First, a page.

Posts Tagged ‘RTL’
Thursday, September 23rd, 2021
As regular readers know, Agnisys is the leader in specification automation. From various forms of executable design specifications, we generate the SystemVerilog RTL design, Universal Verification Methodology (UVM) testbench models for simulation, assertions for formal analysis, C/C++ code for embedded processors, sequences for both UVM and C/C++, and user documentation. The designers incorporate the RTL code into their chip, the verification engineers use the UVM models, sequences, and assertions to verify the RTL design, and the embedded programming team uses the C/C++ code as a starting point for their firmware and drivers.
Eventually, the system must be validated with the hardware and production software running together. Ideally, this happens using an emulator or an FPGA prototype before tapeout, so that no surprises are found when the software runs on the fabricated chip in the bring-up lab. However, there is a step in between hardware verification and system validation, often called system-level verification or early validation, that’s essential for complex system-on-chip (SoC) designs. At this stage, the verification team runs both a UVM testbench and embedded C/C++ test code together in simulation.
Wednesday, June 23rd, 2021
If there’s one good thing to emerge amid all the challenges of the last year and a half, it’s improved technology for remote learning. On-line talks, webinars, and podcasts are nothing new, but with so many people working at home the importance of virtual options has grown. When was the last time you had a vendor physically visit your company in person to talk about a new tool or technology? When was the last time you attended an in-person conference or seminar? For many engineers, it has been well over a year since we were even in the office. We’ve relied on the web for just about everything.
At Agnisys, we’ve been doing regular webinars since well before the pandemic and they have been highly effective and successful. We offered a series last year that proved quite popular, and you may have noticed that we recently announced a new series that began a few weeks ago. With interest in remote learning at an all-time high, we fully expect a great turnout for all our upcoming virtual events. Even if you’ve attended some of our webinars before, I encourage you to check out our new series because we’re taking a dramatically different approach to the material.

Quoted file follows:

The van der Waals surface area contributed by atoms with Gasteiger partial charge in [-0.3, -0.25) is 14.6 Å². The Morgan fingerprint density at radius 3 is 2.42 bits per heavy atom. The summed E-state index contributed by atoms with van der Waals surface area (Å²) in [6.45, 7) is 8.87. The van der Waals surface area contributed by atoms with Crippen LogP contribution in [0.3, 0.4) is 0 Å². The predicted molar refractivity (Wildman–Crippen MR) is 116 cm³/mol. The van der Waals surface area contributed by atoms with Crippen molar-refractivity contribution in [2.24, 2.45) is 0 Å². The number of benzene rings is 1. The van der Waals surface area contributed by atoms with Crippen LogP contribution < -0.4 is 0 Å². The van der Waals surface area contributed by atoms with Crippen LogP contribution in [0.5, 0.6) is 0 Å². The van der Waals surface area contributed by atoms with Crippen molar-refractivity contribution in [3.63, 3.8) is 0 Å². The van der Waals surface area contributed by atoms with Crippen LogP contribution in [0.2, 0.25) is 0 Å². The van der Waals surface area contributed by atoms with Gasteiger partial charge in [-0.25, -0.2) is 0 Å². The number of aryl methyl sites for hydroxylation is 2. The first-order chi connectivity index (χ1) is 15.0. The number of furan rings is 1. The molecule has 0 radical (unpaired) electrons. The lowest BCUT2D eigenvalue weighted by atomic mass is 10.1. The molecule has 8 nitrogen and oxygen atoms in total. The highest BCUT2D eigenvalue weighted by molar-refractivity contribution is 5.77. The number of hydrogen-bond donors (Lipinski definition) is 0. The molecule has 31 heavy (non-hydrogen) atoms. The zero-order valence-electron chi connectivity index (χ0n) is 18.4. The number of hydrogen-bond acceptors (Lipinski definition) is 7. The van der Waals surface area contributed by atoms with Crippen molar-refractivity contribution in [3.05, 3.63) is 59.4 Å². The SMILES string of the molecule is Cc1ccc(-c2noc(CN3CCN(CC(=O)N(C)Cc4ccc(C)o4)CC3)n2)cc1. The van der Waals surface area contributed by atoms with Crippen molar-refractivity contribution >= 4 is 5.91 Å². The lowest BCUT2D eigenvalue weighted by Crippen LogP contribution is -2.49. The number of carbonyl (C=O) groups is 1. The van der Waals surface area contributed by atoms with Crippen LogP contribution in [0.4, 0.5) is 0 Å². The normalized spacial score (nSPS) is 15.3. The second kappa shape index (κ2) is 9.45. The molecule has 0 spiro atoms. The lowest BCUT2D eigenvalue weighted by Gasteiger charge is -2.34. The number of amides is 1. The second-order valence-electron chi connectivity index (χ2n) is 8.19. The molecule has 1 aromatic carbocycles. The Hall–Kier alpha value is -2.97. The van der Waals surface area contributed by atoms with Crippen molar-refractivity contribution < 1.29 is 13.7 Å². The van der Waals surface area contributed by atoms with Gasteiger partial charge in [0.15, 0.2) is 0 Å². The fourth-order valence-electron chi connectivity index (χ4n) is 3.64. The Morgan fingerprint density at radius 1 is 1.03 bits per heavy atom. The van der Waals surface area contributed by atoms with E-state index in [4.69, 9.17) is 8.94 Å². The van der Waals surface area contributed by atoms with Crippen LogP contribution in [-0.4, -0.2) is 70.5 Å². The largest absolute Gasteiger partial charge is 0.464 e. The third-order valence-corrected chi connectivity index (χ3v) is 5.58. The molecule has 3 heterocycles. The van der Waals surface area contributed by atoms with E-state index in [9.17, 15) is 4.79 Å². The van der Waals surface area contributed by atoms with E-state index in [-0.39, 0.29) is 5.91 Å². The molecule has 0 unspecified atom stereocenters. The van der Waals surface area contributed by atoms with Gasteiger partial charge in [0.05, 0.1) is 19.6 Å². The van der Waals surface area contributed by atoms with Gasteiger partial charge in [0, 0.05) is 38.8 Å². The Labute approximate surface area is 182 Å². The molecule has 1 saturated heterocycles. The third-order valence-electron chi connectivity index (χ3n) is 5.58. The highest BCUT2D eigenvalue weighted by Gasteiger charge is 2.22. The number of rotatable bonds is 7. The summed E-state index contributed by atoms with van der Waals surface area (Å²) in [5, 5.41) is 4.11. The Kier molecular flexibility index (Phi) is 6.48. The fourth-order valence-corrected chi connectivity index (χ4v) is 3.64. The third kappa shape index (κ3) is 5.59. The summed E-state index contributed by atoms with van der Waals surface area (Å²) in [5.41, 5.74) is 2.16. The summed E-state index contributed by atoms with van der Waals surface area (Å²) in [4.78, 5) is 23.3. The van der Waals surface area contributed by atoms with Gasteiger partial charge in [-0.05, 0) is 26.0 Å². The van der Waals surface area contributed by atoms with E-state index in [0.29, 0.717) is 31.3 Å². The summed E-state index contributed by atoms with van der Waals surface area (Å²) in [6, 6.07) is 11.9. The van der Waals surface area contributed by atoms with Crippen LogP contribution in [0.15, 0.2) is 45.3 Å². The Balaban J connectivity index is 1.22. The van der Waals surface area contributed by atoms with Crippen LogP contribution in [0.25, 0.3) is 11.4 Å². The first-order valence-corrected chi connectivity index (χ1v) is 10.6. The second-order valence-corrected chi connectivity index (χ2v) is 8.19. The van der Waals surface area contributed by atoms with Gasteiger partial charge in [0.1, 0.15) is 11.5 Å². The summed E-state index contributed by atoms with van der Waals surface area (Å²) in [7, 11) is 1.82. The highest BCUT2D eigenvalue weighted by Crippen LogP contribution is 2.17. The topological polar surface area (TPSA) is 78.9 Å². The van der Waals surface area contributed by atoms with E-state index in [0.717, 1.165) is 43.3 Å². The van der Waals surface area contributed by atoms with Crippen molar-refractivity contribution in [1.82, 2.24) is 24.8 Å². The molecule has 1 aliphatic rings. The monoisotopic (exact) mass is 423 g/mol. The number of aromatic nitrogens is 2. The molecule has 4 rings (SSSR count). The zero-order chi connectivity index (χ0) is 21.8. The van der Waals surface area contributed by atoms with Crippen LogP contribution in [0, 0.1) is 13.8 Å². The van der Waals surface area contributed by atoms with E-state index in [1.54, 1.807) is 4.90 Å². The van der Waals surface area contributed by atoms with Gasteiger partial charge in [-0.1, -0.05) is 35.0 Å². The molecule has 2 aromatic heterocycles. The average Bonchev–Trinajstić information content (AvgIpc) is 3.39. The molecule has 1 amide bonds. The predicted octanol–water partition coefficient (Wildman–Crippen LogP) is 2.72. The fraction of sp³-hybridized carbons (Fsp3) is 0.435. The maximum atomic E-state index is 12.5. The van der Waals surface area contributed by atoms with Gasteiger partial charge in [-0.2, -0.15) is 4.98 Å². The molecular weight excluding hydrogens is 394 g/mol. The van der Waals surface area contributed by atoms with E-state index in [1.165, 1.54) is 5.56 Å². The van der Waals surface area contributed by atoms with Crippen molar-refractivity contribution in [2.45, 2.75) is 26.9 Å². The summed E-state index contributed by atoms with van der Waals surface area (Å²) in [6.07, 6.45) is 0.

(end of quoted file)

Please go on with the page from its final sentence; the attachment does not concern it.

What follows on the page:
Monday, May 31st, 2021
In a post last year, I discussed our recently announced Standard Library of IP Generators (SLIP-G™). This library has proven to be quite popular with our users, and that’s not surprising. Reuse plays a big role in system-on-chip (SoC) development since no team can afford to design and verify a billion or more gates from scratch. There’s no chance of this trend reversing, so we see a lot of interest in many types of design and verification IP, especially those that implement industry standards. We’ve been hard at work supporting users and expanding our IP titles, so I’d like to revisit the topic in this post.
It’s important to stress that we offer a library of IP generators, not fixed IP blocks. This is essential given the diversity of applications that use SoCs as well as the mix of technologies (FPGA, ASIC, and full custom) used to build these complex chips. Every chip project has its own requirements for its IP blocks, with a selection of features often arising from tradeoffs between speed, area, and power. Only a generation-driven solution can satisfy these needs. Options and customization must be built into the generators so that users are never tempted to manually edit register-transfer-level (RTL) design files.
Tuesday, April 27th, 2021
It’s hard to think of any electronic design automation (EDA) innovation that’s had more impact than the Universal Verification Methodology (UVM). After decades of ad hoc designer-centric simulation and a few advanced verification teams using more automated methods, the UVM brought everyone involved in chip development into a new era. Verification engineers have ready access to object-oriented programming, constrained-random stimulus, self-checking tests, reusable models, functional coverage, assertions, and more. Both the UVM itself and the SystemVerilog language upon which it is built are industry standards, allowing teams to mix EDA tools from multiple vendors, and easily switch tools if they wish.
Monday, February 3rd, 2020
The growth of new technologies such as artificial intelligence, machine learning, Internet of Things (IoT), virtual/augmented reality and of course, the various technologies for the automotive industry has led to a new surge in the development of semiconductor chips. The growth had been stunted in part due to the considerable cost involved in using the processor core, which forms the heart of most SoCs. The enormous cost, risk, development time and necessary volumes of developing a processor, has kept this lucrative industry in the hands of just a few companies. That is, until now.
With the development of the open source RISC-V ISA from UC Berkeley labs, based on the new computing needs in various power and performance dimensions, the semiconductor industry is once again at the cusp of embracing an incredible surge in innovation. Over the last few years, the interest in RISC-V has been gaining steam with commercial implementations and adoption growing rapidly.